Friday, 23 September 2011

Evoque in detail

You can't have failed to spot the new Range Rover Evoque - it's everywhere; countless road tests have been extolling its virtues both as a design icon and a global all-terrain goliath, while every other billboard in London (and, in all probability, across the country) shows off its handsome silhouette.
Much focus has been placed on the draughting in of Victoria Beckham as a design consultant, but I think that gimmick sells short quite how revolutionary the Evoque's design is, and this can be summed up by two key design attributes:

1) The Americanisation of the profile. Look at how narrow and tapered the side windows are, like a Chrysler 300C estate. That's not a lot of window for such a sizeable machine, but it's somehow cohesive and appropriate.
2) The eschewing of the traditional cab-rearward approach. From time immemorial, cars have been designed with the majority of stuff going on at the back - this was initially a natural function of having the engine ahead of the driver, but it's a tradition that's carried through from the long-snouted speedsters of the twenties and thirties, through the Lotus Seven-alikes over the decades, across seventies tuning culture of jacking up the rear end, and beyond. But the Evoque turns this all around: look at that front wheelarch. It's approximately the same girth as the rear one, but see how it arcs straight up through the wing and into the bonnet line? The rear arch, in contrast, is almost lost in a barren sea of steel, not even meeting the swage line. It's a very interesting treatment and, in addition to those cheeky tail-lights and the bejewelled snout, it ain't half bad. The nose-heavy shift suggests a willingness to leap up mountains in a single bound.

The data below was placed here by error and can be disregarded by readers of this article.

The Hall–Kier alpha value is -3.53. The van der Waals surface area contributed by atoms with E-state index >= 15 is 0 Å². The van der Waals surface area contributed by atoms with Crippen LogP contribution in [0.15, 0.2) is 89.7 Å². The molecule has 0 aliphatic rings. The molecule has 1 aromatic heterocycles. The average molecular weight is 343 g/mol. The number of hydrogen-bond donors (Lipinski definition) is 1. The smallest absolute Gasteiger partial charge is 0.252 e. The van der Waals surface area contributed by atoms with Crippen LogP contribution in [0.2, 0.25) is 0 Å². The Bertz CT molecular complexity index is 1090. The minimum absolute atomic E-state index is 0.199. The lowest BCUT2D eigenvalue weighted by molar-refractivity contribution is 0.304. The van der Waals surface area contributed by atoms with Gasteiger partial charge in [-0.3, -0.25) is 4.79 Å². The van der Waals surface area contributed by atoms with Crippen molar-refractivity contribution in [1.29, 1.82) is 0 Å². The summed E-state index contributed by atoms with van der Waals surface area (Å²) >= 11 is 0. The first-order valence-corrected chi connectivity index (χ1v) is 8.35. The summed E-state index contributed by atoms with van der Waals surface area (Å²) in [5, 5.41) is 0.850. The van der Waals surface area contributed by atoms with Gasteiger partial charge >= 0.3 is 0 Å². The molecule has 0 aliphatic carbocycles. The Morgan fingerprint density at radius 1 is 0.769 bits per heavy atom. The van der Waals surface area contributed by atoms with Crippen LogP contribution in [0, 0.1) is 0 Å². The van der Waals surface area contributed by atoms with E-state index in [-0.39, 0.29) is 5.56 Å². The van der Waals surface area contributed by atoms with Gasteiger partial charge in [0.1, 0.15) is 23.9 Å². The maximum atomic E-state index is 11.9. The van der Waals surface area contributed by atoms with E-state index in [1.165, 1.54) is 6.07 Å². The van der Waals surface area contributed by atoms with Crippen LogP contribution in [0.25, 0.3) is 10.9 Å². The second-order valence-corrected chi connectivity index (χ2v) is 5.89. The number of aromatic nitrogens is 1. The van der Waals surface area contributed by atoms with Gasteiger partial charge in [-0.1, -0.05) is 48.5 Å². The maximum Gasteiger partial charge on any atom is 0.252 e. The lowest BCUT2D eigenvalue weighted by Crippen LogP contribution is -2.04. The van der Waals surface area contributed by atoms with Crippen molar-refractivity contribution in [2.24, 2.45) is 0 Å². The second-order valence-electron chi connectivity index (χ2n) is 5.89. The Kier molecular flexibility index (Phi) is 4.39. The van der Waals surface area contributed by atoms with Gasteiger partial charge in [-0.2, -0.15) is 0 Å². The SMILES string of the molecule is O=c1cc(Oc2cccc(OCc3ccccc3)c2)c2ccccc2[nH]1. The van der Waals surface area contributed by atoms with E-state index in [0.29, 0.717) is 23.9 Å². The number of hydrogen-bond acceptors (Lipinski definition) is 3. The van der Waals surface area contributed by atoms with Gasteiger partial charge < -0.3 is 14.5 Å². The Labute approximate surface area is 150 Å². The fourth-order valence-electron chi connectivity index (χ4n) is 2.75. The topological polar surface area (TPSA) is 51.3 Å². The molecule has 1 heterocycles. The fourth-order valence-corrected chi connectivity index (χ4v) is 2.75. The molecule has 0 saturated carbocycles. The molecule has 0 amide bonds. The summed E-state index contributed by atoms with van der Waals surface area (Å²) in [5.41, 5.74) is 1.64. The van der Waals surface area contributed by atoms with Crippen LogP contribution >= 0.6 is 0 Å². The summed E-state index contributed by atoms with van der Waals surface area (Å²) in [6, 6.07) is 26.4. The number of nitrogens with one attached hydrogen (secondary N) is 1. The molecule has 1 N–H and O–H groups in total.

...and if the new Defender concept is anything to go by, we should be heartily celebrating the Evoque as an aesthetically accomplished counterpoint to the godawful hideousness of the Land Rover-branded alternative.

1 comment:

Anonymous said...

They both look as though a large part of the "design process" consisted of an elephant sitting on them for a long period of time.